The International Monetary Fund (IMF) has upgraded its global growth forecast slightly for 2021 as recent vaccine approvals and the promise of more to come have boosted hopes that the COVID-19 pandemic will be on the run later this year. However, the organization said renewed waves of infections and new variants of the virus pose a threat for the outlook.
In its most recent World Economic Outlook report, the IMF said that “amid exceptional uncertainty,” it projects the global economy will grow 5.5% in 2021 and 4.2% in 2022. The 2021 forecast has been revised 0.3 percentage point higher from the IMF’s previous outlook in October due to expectations that COVID-19 vaccines will help strengthen activity later in the year and that additional policy support will bolster a few large economies.
The expected recovery in growth for 2021 follows a “severe collapse” last year that led to a 3.5% contraction in global growth for the year. Despite the severity of the contraction, it was 0.9 percentage point better than the 4.4% contraction the IMF had forecast in its October outlook due to stronger-than-expected momentum in the second half of last year.
The IMF noted that the contraction has had “acute adverse impacts” on women, children, the poor, the informally employed, and those who work on a contract basis. It also said that the strength of the economic recovery will likely vary significantly among countries, depending on their access to medical interventions, effectiveness of policy support, exposure to cross-country spillovers, and structural characteristics entering the crisis.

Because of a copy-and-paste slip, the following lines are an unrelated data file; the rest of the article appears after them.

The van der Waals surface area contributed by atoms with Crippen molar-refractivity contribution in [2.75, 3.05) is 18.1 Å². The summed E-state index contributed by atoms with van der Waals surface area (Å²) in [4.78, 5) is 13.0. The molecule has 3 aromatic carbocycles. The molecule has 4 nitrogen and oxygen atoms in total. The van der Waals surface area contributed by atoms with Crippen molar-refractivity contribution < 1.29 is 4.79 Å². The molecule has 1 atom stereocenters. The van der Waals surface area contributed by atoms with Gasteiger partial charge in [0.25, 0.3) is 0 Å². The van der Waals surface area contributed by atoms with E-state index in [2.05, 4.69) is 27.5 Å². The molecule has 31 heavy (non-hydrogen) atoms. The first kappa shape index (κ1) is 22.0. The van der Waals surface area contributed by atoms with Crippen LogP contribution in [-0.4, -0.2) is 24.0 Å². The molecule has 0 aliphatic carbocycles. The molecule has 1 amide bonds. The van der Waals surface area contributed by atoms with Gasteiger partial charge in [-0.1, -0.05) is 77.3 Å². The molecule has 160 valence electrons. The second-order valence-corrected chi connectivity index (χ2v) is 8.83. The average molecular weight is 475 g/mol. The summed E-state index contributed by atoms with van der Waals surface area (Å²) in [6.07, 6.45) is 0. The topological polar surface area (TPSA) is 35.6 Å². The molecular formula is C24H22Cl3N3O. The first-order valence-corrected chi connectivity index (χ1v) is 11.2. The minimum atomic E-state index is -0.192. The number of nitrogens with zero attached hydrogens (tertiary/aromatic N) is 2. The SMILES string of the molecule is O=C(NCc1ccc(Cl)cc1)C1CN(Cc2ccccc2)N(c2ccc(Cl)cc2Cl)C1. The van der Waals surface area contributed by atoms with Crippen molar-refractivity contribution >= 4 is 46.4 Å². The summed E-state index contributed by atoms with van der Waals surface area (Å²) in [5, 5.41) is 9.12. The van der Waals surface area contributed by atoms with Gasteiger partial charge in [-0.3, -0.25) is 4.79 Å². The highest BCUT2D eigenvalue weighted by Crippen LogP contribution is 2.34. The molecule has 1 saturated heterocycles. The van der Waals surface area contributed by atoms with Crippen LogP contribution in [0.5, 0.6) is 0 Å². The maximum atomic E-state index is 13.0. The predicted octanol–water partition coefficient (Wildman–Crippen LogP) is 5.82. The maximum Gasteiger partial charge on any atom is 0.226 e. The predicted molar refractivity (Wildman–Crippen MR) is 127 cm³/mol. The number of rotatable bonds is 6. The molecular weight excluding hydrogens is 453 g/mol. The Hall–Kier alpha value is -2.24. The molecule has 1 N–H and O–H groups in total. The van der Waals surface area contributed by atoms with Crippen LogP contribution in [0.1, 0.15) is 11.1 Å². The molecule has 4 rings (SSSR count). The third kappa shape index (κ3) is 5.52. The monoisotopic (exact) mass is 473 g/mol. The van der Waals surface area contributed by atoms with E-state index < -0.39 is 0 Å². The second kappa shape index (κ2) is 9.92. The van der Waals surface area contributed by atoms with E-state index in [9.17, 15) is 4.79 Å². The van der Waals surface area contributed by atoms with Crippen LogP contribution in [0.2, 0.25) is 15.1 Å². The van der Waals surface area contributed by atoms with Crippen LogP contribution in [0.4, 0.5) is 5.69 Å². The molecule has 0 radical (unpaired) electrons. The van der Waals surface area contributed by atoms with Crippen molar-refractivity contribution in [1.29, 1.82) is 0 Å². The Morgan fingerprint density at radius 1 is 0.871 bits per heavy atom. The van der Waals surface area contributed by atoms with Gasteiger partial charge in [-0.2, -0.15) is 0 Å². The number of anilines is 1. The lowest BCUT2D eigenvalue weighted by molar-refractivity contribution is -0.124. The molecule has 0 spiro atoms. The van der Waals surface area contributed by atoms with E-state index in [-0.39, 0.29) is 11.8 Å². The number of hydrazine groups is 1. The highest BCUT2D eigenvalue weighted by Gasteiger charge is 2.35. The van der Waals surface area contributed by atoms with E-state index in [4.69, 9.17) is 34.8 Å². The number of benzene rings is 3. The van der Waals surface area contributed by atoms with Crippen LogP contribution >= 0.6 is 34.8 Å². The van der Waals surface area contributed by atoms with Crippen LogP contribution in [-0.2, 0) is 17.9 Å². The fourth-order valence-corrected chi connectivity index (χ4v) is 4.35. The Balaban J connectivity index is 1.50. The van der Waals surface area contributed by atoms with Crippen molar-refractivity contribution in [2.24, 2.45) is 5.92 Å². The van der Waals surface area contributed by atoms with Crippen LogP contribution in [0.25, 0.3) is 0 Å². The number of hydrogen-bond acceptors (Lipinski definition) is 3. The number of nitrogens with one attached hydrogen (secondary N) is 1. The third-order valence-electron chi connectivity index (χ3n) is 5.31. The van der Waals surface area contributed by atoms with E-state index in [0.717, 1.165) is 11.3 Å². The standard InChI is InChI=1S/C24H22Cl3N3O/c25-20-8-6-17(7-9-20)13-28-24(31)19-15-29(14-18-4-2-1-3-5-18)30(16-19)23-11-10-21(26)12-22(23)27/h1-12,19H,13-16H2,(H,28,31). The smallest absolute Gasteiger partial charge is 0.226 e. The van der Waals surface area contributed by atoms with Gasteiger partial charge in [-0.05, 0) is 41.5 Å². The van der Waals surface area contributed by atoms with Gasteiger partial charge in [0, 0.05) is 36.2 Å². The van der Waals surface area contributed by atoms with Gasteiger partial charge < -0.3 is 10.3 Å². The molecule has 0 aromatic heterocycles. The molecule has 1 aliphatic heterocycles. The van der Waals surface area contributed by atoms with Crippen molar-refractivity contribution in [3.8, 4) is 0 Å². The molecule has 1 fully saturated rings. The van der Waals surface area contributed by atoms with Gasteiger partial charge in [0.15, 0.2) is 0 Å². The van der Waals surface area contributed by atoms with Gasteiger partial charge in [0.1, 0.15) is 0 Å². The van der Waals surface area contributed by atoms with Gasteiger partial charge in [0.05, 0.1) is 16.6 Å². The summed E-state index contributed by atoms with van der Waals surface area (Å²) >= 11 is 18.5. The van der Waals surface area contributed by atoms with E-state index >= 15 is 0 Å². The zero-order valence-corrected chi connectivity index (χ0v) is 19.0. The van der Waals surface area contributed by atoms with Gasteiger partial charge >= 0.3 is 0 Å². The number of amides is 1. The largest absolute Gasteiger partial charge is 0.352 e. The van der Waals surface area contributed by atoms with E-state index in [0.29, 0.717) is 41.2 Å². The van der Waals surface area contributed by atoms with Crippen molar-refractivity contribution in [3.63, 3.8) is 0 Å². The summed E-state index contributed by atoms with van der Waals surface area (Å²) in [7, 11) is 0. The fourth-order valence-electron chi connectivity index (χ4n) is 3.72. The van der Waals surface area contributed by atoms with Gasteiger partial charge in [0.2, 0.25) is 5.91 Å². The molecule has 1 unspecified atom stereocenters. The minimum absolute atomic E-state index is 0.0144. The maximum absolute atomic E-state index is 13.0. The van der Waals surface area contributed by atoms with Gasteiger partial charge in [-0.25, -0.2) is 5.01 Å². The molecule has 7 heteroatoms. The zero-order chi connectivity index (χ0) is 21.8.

The report said policy actions should provide effective support until a recovery is firmly underway, and such actions should focus on “advancing key imperatives of raising potential output, ensuring participatory growth that benefits all, and accelerating the transition to lower carbon dependence.” The IMF reiterated an observation from its October report that a green investment push combined with moderate but rising carbon prices would yield needed emissions reductions while supporting the recovery from the pandemic recession.
“Strong multilateral cooperation is required to bring the pandemic under control everywhere,” the report said. “Many countries, particularly low-income developing economies, entered the crisis with high debt that is set to rise further during the pandemic. The global community will need to continue working closely to ensure adequate access to international liquidity for these countries.”
The IMF said that despite the high human toll of the pandemic, economic activity appears to be increasingly adapting to a low contact world. It also said additional policy measures at the end of last year, particularly in the US and Japan, are expected to provide further support over this year and next to the global economy. As a result, there has been a stronger starting point for the 2021–22 global outlook than was expected in the previous forecast.
However, surging infections and new variants of the coronavirus, along with renewed lockdowns and vaccine distribution problems, could negatively affect the outlook, the IMF said.
“Much remains to be done on the health and economic policy fronts to limit persistent damage from the severe contraction of 2020 and ensure a sustained recovery,” said the IMF.